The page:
Macintoshes and Intel

Posted on Monday 13 June 2005

Apple is switching the Macintosh to the Intel CPUs. Does it matter? Should we care?

Yes, it does matter. The reasons Apple is doing this have to do with the future of the Macintosh computer. Not today, but where it will be five years from now. The PPC architecture that is currently found in Macs has been stagnating. The reasons Apple had for selecting the PPC architecture back in the early 1990s no longer exist.

Should we care? No, I don’t think it really matters what CPU is at the heart of the Macintosh. The Mac is more than just the hardware. The main reason that people buy Macintosh computers has little to do with the actual CPU inside the box. They buy it because of OS X’s stabilty and security. They buy it because of the way the applications work well together and have a very consistent user interface. They buy it because the hardware is elegant and appealing visually. They buy it because it works.

These are the mostly the same reasons people buy iPods. iPods are not the least expensive MP3 player by any means, yet they command a lion’s share of the MP3 player market, both HDD-based and flash memory-based. They just work.

I also believe that one of the primary reasons they switched to the Intel CPU for future development is the PowerBook. Right now, there is very little to differentiate the PowerBook from the iBook, and the iBook line is cannibalizing the sales of the lower-end PowerBooks, especially the 12″ model.

The PowerBooks are also falling behind their Intel and AMD-based counterparts in terms of power and processing capability. The price premium that the Apple PowerBooks command is getting harder to justify. Apple will probably update the PowerBook series to the Intel Pentium-M or the “Yonah” CPU in the beginning of next year, if not earlier, to help differentiate the PowerBook line from the iBooks, and to bring the processing power back in to parity with the Intel/AMD-based Windows laptops.

The adoption of the x86 architecture shouldn’t noticeably affect the “feel” of the Macintosh. If Tiger has truly been developed to be platform independent, and the Apple Applications, like iLife have been developed as universal binaries, I see no reason why a user would even notice the change in the underlying CPU architecture.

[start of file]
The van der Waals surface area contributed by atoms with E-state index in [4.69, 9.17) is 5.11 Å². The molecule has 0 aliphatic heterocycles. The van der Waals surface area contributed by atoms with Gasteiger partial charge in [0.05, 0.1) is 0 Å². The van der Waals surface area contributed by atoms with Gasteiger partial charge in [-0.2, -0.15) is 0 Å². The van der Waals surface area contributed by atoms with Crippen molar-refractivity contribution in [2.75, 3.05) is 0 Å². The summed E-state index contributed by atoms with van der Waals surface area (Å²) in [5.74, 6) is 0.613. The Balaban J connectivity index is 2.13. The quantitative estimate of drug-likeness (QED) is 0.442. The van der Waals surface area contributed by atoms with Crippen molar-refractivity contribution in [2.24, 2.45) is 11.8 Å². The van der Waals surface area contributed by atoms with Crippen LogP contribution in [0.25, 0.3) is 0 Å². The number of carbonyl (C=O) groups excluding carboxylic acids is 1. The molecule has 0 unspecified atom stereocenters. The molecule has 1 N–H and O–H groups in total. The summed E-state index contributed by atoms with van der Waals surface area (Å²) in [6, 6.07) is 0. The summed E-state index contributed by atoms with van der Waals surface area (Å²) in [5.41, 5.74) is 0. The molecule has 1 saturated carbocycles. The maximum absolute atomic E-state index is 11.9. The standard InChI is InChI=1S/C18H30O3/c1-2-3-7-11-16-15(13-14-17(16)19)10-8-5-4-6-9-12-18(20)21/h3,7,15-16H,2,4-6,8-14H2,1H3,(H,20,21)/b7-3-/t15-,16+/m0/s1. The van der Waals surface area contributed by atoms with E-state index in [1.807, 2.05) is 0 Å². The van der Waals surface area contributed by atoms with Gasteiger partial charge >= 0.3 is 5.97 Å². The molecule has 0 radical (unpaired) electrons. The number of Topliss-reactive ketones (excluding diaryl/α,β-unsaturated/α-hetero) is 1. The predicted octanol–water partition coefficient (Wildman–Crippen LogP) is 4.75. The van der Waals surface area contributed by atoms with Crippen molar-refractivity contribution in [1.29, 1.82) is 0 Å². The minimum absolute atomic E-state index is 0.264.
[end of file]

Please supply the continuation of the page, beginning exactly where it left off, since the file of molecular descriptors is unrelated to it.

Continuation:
Yes, some applications, like Final Cut Pro, will suffer due to the lack of the Altivec Velocity Engine, but will the performance loss due to the missing Altivec processor outweigh the gains made by the significantly faster processor core. I don’t think so… I think it’ll be pretty much a wash.

In terms of security. The majority of the viruses, trojans, spyware and other malware are highly dependent on the existing Windows API structures. I seriously doubt that Mac OS X will be signicantly more vulnerable on the new CPU architecture. After all, Linux and BSD have been running on the x86 architecture and do not suffer from the extreme levels and numbers of vulnerabilities that plague Windows-based machines.

Two years is a long time to be waiting. There is little we can do to guess what final CPU and architecture the “high-end” Macs will be using in two years time. In the short term, there are major benefits to Apple, as the growing portable computer market is extremely valuable and the switch to the Intel CPU architecture will bring their portables back in to a position where the slight price premium is once again justifiable.

Change is scary. Many people are worried about the change in the CPU architecture as it is a major change. In many ways, it is a change for the better. IBM had no roadmap for faster CPUs, and they had not developed anything that was suitable for a portable. Intel does. The reasons for choosing the PPC architecture 12 years ago no longer really exist. The accellerated evolution of the x86 architecture due to the rivalry between AMD and Intel has left the stagnating PPC architecture development behind.

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